When should I test?

Tests should be administered in the following scenarios:

  • Pre-employment: a negative test result must be received before allowing a driver to operate a commercial motor vehicle.
  • After an accident: in certain cases, as outlined by the FMCSA, you will need to test a driver after an accident has occurred.
  • Randomly: random drug tests are required throughout the year.
  • Reasonable suspicion: if a driver appears to be under the influence of drugs or alcohol as observed by a supervisor, a drug test can be administered.

There are additional situations where a drug test might be required, such as when a driver is returning to duty after having failed a drug test previously. The FMCSA outlines in full detail each scenario in which a drug test might be required.

Drug and Alcohol Testing Resources

For further information, check out the following resources regarding drug and alcohol testing compliance.

  • Drug and Alcohol Testing MIS Data Collection Form
  • Drug and Alcohol Testing MIS Data Collection Form Instructions
  • Drug and Alcohol Testing Brochure for Drivers
  • Best Practices for DOT Random Drug and Alcohol Testing
  • Implementation Guidelines for Alcohol and Drug Regulations

Focus on Tire Safety

When you are operating a trucking company, it can feel like the regulations that exist equate to a frustrating amount of paperwork and upkeep. However, many of the key initiatives from the FMCSA exist to keep your drivers safe and your business running smoothly.

One major focus of this administration is tire safety. Partnering with the National Highway Traffic Safety Administration’s (NHTSA’s) Office of Defects Investigations (ODI), the Commercial Vehicle Safety Alliance (CVSA), and the Rubber Manufacturers Association (RMA), the FMCSA put together the following information found in their USDOT Tire Advisory Card to ensure improved tire safety on the road:

  • Tire Inspection: Every single day, your drivers should inspect their tires for irregular treadwear, cracking, bulges, cuts, foreign objects, other damage, and inadequate tread depth. Any issues should be addressed with a mechanic before operating the truck.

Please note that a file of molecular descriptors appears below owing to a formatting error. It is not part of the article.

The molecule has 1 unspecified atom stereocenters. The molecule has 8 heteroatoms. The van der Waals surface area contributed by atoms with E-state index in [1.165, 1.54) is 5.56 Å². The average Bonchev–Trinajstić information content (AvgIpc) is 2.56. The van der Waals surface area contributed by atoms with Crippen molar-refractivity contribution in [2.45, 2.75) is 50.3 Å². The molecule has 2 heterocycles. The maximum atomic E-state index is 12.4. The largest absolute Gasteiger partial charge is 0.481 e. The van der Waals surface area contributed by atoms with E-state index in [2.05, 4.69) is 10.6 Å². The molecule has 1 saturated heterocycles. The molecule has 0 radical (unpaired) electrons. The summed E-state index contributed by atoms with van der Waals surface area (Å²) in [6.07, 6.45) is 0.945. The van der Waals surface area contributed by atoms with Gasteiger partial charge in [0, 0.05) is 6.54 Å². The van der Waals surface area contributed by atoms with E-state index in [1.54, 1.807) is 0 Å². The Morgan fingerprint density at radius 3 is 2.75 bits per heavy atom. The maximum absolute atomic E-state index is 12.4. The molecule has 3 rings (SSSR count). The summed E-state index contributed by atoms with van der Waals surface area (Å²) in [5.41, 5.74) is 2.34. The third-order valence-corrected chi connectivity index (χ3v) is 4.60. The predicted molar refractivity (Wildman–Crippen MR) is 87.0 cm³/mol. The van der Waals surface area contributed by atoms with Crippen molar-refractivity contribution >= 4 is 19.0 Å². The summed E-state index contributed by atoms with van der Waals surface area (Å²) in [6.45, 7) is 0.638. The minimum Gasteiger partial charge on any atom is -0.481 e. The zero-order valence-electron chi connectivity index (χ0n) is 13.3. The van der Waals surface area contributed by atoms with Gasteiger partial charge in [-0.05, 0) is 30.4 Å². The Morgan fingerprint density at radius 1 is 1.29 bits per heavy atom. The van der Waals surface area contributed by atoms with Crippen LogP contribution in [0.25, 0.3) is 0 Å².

• Inflation Pressure: Before any trip, have your drivers gauge their tires and adjust accordingly. The inflation pressure of tires will affect their wear and safety.
  • Rims Only: Make sure that your trailers only utilize approved tire and rim combinations. Mismatching tires and rims can lead to the tire exploding, which can cause serious and often fatal accidents.
  • Extreme Loading: Never allow your drivers to overload their trailers. Overloaded trailers can cause tire failure during driving.
  • Speed: Learn the speed ratings of your fleet, and be sure your drivers adhere to this speed rating. Exceeding this speed rating will damage the tires and can lead to roadside tire failure.

Maintain Clear and Organized Records

Finally, be sure that you maintain clear and organized records on your entire fleet of flatbed trucks and trailers. The following are all important documents to have on hand at all times:

  • Vehicle maintenance records
  • Driver records, such as drug and alcohol test results, proof of CDLs, etc.
  • DOT records, such as USDOT numbers, proof of inspections
  • Insurance documents
  • Driver logs

The DOT exists to help keep our roads safe. For trucking companies, remaining compliant with the DOT is about so much more than legalities. It is a way to ensure that you are keeping your drivers safe and maintaining your fleet in top shape.

At Transwest, we are here to help you find the right flatbed trucks for your business. We understand how important it is to keep your business moving forward, which is why we offer an inventory of flatbed trucks backed by leading manufacturers, such as Freightliner, Lohr, Western Star, and more. Come talk to our team today about finding the right flatbed trucks for your needs.